Researchers at Ecole Polytechnique Federale de Lausanne‘s Supramolecular Nanomaterials and Interfaces Laboratory claim they have developed methods for 3 vaccine additives to help store vaccines at room temperature. The team’s work was published in Nature Communications.
The need to keep vaccines within a temperature range of 2-8°C contributes to low immunization-coverage rates, because shipping vaccines in an unbroken temperature-controlled supply chain is a logistical and costly endeavor in remote areas. But this team of researchers say they have devised a way to use small quantities of nanoparticles, FDA-approved polymer, or higher amounts of sucrose to stabilize the medicines at room temperature for long periods of time.
Viral-vector vaccines, the most common kind, normally last for a few days at room temperature before the viral components of the vaccine loses its structural integrity. “These components fluctuate by their very nature,” head of SUNMIL Francesco Stellacci said in prepared remarks. “They are combined in a stable form, and the low temperature maintains that balance. But the thermally induced fluctuations eventually lead to a loss of integrity of the viral vector.”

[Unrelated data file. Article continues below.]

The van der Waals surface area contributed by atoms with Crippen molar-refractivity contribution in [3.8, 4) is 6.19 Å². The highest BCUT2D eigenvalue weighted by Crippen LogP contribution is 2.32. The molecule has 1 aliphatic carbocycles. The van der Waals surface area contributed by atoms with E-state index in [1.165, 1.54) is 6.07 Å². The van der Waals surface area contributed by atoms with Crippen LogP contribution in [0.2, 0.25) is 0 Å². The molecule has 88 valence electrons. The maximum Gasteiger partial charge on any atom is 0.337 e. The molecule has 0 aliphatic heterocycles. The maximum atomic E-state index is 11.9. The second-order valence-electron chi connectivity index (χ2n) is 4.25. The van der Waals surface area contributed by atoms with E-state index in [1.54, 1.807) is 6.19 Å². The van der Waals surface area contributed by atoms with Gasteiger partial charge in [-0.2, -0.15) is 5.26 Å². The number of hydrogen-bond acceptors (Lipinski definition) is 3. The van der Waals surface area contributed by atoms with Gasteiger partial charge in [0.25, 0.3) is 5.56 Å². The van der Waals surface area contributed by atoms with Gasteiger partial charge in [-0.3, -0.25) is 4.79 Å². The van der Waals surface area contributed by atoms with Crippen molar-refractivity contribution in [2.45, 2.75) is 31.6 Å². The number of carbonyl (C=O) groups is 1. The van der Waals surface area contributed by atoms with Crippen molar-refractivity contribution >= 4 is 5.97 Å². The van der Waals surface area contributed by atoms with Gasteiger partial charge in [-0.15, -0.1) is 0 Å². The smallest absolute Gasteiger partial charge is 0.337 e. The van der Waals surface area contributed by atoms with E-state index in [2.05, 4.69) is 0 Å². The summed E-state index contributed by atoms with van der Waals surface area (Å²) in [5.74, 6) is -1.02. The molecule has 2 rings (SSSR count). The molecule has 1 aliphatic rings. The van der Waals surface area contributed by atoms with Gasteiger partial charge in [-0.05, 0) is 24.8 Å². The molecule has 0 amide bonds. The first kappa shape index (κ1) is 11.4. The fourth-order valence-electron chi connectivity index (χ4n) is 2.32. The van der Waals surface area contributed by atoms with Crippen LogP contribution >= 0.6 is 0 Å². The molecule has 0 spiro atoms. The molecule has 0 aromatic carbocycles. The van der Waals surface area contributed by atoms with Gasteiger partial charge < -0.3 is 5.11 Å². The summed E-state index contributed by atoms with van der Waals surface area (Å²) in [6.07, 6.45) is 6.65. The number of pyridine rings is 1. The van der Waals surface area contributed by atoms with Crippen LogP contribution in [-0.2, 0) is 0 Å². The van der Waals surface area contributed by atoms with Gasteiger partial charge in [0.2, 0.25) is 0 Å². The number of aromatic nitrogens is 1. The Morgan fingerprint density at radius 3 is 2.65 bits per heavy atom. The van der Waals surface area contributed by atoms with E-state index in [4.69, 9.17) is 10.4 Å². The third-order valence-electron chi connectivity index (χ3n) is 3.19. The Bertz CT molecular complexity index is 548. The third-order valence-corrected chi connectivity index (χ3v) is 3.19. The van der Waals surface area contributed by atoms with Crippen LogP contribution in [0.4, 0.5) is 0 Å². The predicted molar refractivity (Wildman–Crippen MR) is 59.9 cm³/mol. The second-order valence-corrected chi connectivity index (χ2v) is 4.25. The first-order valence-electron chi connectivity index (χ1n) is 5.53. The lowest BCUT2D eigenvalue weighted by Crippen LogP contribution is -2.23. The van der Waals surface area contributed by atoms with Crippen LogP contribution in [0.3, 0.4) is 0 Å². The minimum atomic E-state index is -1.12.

The team found that negatively charged nanoparticles could apply osmotic pressure on the inactivated viruses, countering the outward osmotic pressure built up within the virus from its genetic material. The counter-osmotic pressure keeps the virus intact.
The 2nd additive, polymers, were added to the virus’s capsid. The capsid, which envelops the inactivated virus, stiffens and slows the virus’s oscillations.
Finally, the team added sucrose to the vaccine, making the environment more viscous and slowing down fluctuations. “It’s a little like adding honey, where all motion is slowed down,” Stellacci said.
The researchers tested their methods on a vaccine in development for a tropical virus known as Chikungunya. Using their techniques, they were able to stabilize the vaccine for 10 days and then successfully inoculate mice with it. “The next step will be to run more extensive tests on specific vaccines, possibly combining the three different approaches,” Stellacci said.